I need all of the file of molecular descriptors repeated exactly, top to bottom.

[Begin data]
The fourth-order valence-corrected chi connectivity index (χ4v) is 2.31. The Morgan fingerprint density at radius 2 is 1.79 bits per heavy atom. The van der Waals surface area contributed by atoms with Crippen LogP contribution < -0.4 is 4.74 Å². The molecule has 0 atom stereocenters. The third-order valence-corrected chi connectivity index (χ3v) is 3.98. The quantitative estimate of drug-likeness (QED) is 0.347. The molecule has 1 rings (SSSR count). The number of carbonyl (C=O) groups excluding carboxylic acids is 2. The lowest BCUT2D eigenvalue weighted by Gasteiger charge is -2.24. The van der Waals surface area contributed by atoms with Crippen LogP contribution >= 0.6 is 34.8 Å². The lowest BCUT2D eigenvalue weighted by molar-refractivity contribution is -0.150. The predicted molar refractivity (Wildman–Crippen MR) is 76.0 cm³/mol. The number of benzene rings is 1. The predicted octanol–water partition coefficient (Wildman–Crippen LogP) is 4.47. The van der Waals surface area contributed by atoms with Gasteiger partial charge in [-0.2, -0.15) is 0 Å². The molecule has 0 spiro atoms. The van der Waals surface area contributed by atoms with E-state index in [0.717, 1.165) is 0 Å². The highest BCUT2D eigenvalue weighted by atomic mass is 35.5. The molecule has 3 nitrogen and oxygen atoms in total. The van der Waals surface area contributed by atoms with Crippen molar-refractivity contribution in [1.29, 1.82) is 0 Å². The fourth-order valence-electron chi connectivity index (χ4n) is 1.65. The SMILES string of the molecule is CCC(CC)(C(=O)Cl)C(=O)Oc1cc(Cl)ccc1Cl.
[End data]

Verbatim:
The fourth-order valence-corrected chi connectivity index (χ4v) is 2.31. The Morgan fingerprint density at radius 2 is 1.79 bits per heavy atom. The van der Waals surface area contributed by atoms with Crippen LogP contribution < -0.4 is 4.74 Å². The molecule has 0 atom stereocenters. The third-order valence-corrected chi connectivity index (χ3v) is 3.98. The quantitative estimate of drug-likeness (QED) is 0.347. The molecule has 1 rings (SSSR count). The number of carbonyl (C=O) groups excluding carboxylic acids is 2. The lowest BCUT2D eigenvalue weighted by Gasteiger charge is -2.24. The van der Waals surface area contributed by atoms with Crippen LogP contribution >= 0.6 is 34.8 Å². The lowest BCUT2D eigenvalue weighted by molar-refractivity contribution is -0.150. The predicted molar refractivity (Wildman–Crippen MR) is 76.0 cm³/mol. The number of benzene rings is 1. The predicted octanol–water partition coefficient (Wildman–Crippen LogP) is 4.47. The van der Waals surface area contributed by atoms with Gasteiger partial charge in [-0.2, -0.15) is 0 Å². The molecule has 0 spiro atoms. The van der Waals surface area contributed by atoms with E-state index in [0.717, 1.165) is 0 Å². The highest BCUT2D eigenvalue weighted by atomic mass is 35.5. The molecule has 3 nitrogen and oxygen atoms in total. The van der Waals surface area contributed by atoms with Crippen molar-refractivity contribution in [1.29, 1.82) is 0 Å². The fourth-order valence-electron chi connectivity index (χ4n) is 1.65. The SMILES string of the molecule is CCC(CC)(C(=O)Cl)C(=O)Oc1cc(Cl)ccc1Cl.